Protein Domains

    protein domains

    Proteomics is known as the study of protein structures, and these structural units are distinguished as protein domains. The overall functional role of a protein depends on its structure. Most proteins comprise multiple structural domains. Similarly, a specific domain may appear in one or more different proteins. A protein domain is best described as a conserved part of a protein chain or a protein sequence.

    A crucial feature of any protein domain is that they exist independently and can successfully establish a stable form. Because of this noted feature of protein domains, processes to discover chimeric proteins can easily be executed by using genetic engineering between two proteins.

    How is a protein domain measured?

    Protein domains are part of tertiary structures. As a result, each domain is unique, with a special three-dimensional structure. Again, this structure is very contributing in nature as these domains are highly stable independently. Did you know that modification of proteins is possible? Thanks to the stable protein domains that can be easily swapped and recombined with different domains to create proteins with differing functions.

    The entire process is termed as ‘Molecular Evolution’. Speaking about the length of protein domains, they are measured by their counts of amino acids. Not all protein domains are of equal length. The length of protein domains can range anywhere between 25 to 500 amino acids. An example of the shortest protein domain is the zinc finger. Another example of a short protein domain is the SR3 or the ‘Src Homology 3’, which is just 50 amino acids long.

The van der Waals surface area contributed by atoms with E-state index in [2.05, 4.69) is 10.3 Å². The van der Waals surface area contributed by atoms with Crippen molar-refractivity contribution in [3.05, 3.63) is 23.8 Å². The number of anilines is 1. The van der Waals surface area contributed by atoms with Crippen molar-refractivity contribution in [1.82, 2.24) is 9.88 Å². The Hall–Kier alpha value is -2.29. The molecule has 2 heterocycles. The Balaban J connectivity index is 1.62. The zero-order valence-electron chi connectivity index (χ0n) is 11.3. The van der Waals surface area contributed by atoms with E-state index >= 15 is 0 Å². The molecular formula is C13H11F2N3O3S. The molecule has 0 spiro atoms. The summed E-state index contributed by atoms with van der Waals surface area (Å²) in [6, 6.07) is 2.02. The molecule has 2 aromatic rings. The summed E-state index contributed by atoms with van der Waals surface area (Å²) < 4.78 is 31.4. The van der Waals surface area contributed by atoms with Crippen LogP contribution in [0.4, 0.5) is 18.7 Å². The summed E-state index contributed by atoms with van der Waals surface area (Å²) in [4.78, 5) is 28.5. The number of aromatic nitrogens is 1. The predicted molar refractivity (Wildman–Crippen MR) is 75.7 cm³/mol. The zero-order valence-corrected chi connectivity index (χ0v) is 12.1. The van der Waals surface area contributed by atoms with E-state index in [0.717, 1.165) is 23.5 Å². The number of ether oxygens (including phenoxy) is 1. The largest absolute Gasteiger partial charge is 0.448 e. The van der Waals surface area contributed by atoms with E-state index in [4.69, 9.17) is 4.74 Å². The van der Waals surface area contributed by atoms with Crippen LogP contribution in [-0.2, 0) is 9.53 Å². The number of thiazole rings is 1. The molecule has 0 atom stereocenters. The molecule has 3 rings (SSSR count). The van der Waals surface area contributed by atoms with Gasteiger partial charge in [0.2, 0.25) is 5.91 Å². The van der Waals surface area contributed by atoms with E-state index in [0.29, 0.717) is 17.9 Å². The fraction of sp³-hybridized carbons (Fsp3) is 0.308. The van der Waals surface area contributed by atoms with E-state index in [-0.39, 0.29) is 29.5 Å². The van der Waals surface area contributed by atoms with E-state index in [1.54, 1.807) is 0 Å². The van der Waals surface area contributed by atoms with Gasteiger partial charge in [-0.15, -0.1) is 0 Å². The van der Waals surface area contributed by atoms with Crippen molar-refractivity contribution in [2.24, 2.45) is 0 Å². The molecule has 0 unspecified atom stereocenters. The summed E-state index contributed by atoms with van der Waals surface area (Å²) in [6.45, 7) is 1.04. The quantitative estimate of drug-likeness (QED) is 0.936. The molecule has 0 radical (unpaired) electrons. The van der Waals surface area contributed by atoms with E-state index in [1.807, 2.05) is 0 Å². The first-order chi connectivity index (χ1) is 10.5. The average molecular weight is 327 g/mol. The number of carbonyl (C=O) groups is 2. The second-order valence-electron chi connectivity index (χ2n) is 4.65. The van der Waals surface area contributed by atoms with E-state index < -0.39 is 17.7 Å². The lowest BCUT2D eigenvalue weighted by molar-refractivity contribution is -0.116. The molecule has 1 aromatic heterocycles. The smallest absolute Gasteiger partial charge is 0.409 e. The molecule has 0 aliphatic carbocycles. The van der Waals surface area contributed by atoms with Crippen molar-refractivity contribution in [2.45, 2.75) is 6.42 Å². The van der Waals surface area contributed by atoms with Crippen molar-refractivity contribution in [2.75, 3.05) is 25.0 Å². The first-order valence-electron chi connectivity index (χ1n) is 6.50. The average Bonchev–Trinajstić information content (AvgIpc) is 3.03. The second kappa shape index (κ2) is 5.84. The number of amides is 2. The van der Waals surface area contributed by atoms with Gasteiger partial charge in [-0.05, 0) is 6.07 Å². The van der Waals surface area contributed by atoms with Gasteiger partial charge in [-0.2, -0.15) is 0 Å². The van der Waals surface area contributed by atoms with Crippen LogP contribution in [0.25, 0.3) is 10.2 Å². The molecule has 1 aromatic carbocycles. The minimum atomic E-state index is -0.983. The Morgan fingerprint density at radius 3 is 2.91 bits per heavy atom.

‘Residue’ is another chief factor determining the size of structural domains. 32 residues in E-selectin to 692 in lipoxygenase-1 mark the scale of variation. The shorter the protein domains, specifically less than 40 residues, the easier they stabilize using disulfide bonds and metal ions.

    On the contrary, larger domains of more than 300 residues comprise multiple hydrophobic cores.

    How is the study of protein domain useful?

    Since proteins are building blocks and perform the activities of a living cell, studying the protein domains benefit us in several ways.

    • They help duplicate and figure out DNA data.
    • The same domain can create other proteins with varying functions.
    • It contributes to the technique of X-Ray Crystallography.


    A Conserved Domain Database and Search Service.


    DOMO is a database of homologous protein domain families. It was obtained from successive sequence analysis steps, including similarity search, domain delineation, multiple sequence alignment, and motif construction. 83054 nonredundant protein sequences from SWISSPROT and PIR have been analyzed, yielding a database of 99058 domains clustered into 8877 multiple sequence alignments.


    Pfam is a large collection of multiple sequence alignments and hidden Markov models covering many common protein domains. Pfam version 7.7b (October 2002) contains alignments and models for 4832 protein families based on the Swissprot 40 and SP-TrEMBL 18 protein sequence databases.


    The Protein Domain database.


    PROSITE is a database of protein families and domains. It consists of biologically significant sites, patterns, and profiles that help to reliably identify to which known protein family (if any) a new sequence belongs.